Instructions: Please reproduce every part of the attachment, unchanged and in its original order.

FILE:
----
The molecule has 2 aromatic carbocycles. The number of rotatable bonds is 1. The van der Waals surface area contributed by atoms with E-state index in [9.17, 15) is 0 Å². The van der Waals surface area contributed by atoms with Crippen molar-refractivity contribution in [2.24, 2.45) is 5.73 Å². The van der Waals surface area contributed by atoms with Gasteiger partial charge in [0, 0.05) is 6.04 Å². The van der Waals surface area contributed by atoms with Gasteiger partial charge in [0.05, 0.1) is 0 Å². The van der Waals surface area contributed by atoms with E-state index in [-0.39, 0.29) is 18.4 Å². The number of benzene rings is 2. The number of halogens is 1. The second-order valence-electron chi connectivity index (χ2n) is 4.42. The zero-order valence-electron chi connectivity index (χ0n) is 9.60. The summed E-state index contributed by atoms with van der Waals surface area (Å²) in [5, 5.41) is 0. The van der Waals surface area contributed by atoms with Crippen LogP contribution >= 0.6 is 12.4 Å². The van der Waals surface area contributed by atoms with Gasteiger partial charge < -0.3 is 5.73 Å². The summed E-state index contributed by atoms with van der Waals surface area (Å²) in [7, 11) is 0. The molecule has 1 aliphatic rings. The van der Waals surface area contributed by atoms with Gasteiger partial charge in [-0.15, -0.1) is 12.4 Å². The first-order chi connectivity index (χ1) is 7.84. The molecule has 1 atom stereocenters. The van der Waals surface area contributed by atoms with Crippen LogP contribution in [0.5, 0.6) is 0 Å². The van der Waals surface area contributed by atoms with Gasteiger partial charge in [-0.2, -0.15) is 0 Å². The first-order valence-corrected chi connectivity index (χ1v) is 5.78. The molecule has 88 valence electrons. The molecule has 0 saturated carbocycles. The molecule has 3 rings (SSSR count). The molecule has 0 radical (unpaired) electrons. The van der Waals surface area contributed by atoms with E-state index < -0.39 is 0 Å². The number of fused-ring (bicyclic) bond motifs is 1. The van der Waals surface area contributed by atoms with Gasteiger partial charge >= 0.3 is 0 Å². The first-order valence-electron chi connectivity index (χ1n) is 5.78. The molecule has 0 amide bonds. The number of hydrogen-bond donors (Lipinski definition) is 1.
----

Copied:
The molecule has 2 aromatic carbocycles. The number of rotatable bonds is 1. The van der Waals surface area contributed by atoms with E-state index in [9.17, 15) is 0 Å². The van der Waals surface area contributed by atoms with Crippen molar-refractivity contribution in [2.24, 2.45) is 5.73 Å². The van der Waals surface area contributed by atoms with Gasteiger partial charge in [0, 0.05) is 6.04 Å². The van der Waals surface area contributed by atoms with Gasteiger partial charge in [0.05, 0.1) is 0 Å². The van der Waals surface area contributed by atoms with E-state index in [-0.39, 0.29) is 18.4 Å². The number of benzene rings is 2. The number of halogens is 1. The second-order valence-electron chi connectivity index (χ2n) is 4.42. The zero-order valence-electron chi connectivity index (χ0n) is 9.60. The summed E-state index contributed by atoms with van der Waals surface area (Å²) in [5, 5.41) is 0. The van der Waals surface area contributed by atoms with Crippen LogP contribution >= 0.6 is 12.4 Å². The van der Waals surface area contributed by atoms with Gasteiger partial charge < -0.3 is 5.73 Å². The summed E-state index contributed by atoms with van der Waals surface area (Å²) in [7, 11) is 0. The molecule has 1 aliphatic rings. The van der Waals surface area contributed by atoms with Gasteiger partial charge in [-0.15, -0.1) is 12.4 Å². The first-order chi connectivity index (χ1) is 7.84. The molecule has 1 atom stereocenters. The van der Waals surface area contributed by atoms with Crippen LogP contribution in [0.5, 0.6) is 0 Å². The van der Waals surface area contributed by atoms with Gasteiger partial charge in [-0.2, -0.15) is 0 Å². The first-order valence-corrected chi connectivity index (χ1v) is 5.78. The molecule has 88 valence electrons. The molecule has 0 saturated carbocycles. The molecule has 3 rings (SSSR count). The molecule has 0 radical (unpaired) electrons. The van der Waals surface area contributed by atoms with E-state index < -0.39 is 0 Å². The number of fused-ring (bicyclic) bond motifs is 1. The van der Waals surface area contributed by atoms with Gasteiger partial charge >= 0.3 is 0 Å². The first-order valence-electron chi connectivity index (χ1n) is 5.78. The molecule has 0 amide bonds. The number of hydrogen-bond donors (Lipinski definition) is 1.